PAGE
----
Korea Automobile Manufacturers Association (KAMA) lately published a report on the development status and impact of China’s hydrogen energy vehicles. The report reached the following conclusions on Chinese FCVs:
- The number of hydrogen fuel cell vehicles in China is expected to exceed 1 million by 2030.
- By 2025, the price of fuel cell passenger vehicle (FCEV) in China will be about ¥200,000
- By 2030, the price of FCEVs will be reduced to ¥180,000. Compared with the same type of FCEV in South Korea, the price advantage is distinct.
Marn-ki JEONG, chairman and CEO of KAMA, said that China is expected to become the largest hydrogen vehicle market. Korean companies must actively work with China to increase research, development and market promotion in China, it concludes.
Meijin told A-share investors last week that the firm is studying the possibility of the initial public offer of Foshan Feichi Automotive Manufacturing Firm, the Yunfu-based FCV subsidiary of Meijin.
Meijin is one of the few hydrogen players in China that have built business units along the whole value chain from MEA manufacturing, fuel cell making, FCV assembly, FCV R&D and manufacturing, refueling station’s O&M.
Currently, Fechi is developing and “testing” two prototype fuel cell commercial vehicles (trucks), Meijing revealed.
Shenzhen Hynovation Technologies Co. (Hynovation) has delivered the first batch of 26 bus fuel cell systems to Nanjing Golden Dragon Bus (Golden Dragon). These 50KW fuel cell systems will be applied to Golden Dragon’s 8-meter hydrogen fuel cell city bus (NJL6859FCEV7).
Vancouver-based Loop Energy, a mobile-power company providing hydrogen fuel cell based solutions for the medium-to-heavy duty vehicle market, announced today that it has received a purchase order from a leading bus manufacturer in China to support the Nanjing municipal government’s objective of replacing its existing 7000-unit battery-electric bus fleet with an improved battery-hydrogen hybrid alternative that offers all-season, long-range, and higher passenger-capacity operation.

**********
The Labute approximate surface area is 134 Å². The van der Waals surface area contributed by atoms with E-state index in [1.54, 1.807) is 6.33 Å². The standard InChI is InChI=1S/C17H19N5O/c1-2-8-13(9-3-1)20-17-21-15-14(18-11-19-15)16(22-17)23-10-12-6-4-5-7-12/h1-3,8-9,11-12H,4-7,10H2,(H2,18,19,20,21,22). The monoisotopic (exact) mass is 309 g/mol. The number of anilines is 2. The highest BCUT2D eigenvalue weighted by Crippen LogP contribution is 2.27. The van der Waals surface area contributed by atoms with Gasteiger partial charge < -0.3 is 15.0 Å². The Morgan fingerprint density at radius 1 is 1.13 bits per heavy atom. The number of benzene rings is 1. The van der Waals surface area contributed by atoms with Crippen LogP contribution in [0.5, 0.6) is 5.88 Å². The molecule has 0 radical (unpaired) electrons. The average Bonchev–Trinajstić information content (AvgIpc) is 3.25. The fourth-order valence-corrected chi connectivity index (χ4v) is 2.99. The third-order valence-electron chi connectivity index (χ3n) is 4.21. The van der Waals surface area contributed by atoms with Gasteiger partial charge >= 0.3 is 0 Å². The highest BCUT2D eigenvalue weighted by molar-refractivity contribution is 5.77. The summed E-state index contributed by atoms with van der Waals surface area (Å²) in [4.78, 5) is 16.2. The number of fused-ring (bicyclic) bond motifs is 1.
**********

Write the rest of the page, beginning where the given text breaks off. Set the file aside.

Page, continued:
Battery Storage & EVs
Market speculation suggests that CATL, China’s prime battery manufacturing player, is setting up another joint venture with state-owned utility State Grid, in a bit to develop a JV with fully integrated battery storage value chain. This JV, referred to as Contemporary State Grid, will be based in Ningde of Fujian, following a previous joint-force between the duo in their Xinjiang-based storage developing company.
CATL appears to be leading and majority shareholder of the Ningde-based JV. It and State Grid each directly owns 40% of the affiliate, with two institutional investors each taking 10%. But in one of the investment fund, CATL appears to be a 1.587% investor.
East Group and CATL have inked a deal to develop a joint venture in Jiangsu province to manufacture and sale CATL’s battery energy storage (BES) product “PACK.” East is the controlling partner of the JV, in which the EV charging network operator takes 90% of the equity, and CATL takes the rest 10%.
China’s Ministry of Industry and Information Technology (MIIT) last week said that the industry (and the regulators) have recently reached consensus over clauses of New Energy Vehicle Industry Development Plan (2021-2035). The ministry said the official release of the policy is soon.
When introduced the proposed plan, Wan Gang, Vice Chairmen of the planning advisory committee meeting, said the plan sets to boost the industry in the four following aspects:
- Enlarge the portion of (new energy vehicles) in the total (automotive) market mix the scale and proportion of the industry in the market structure;
- Improve product performance and quality by innovations in assembly building;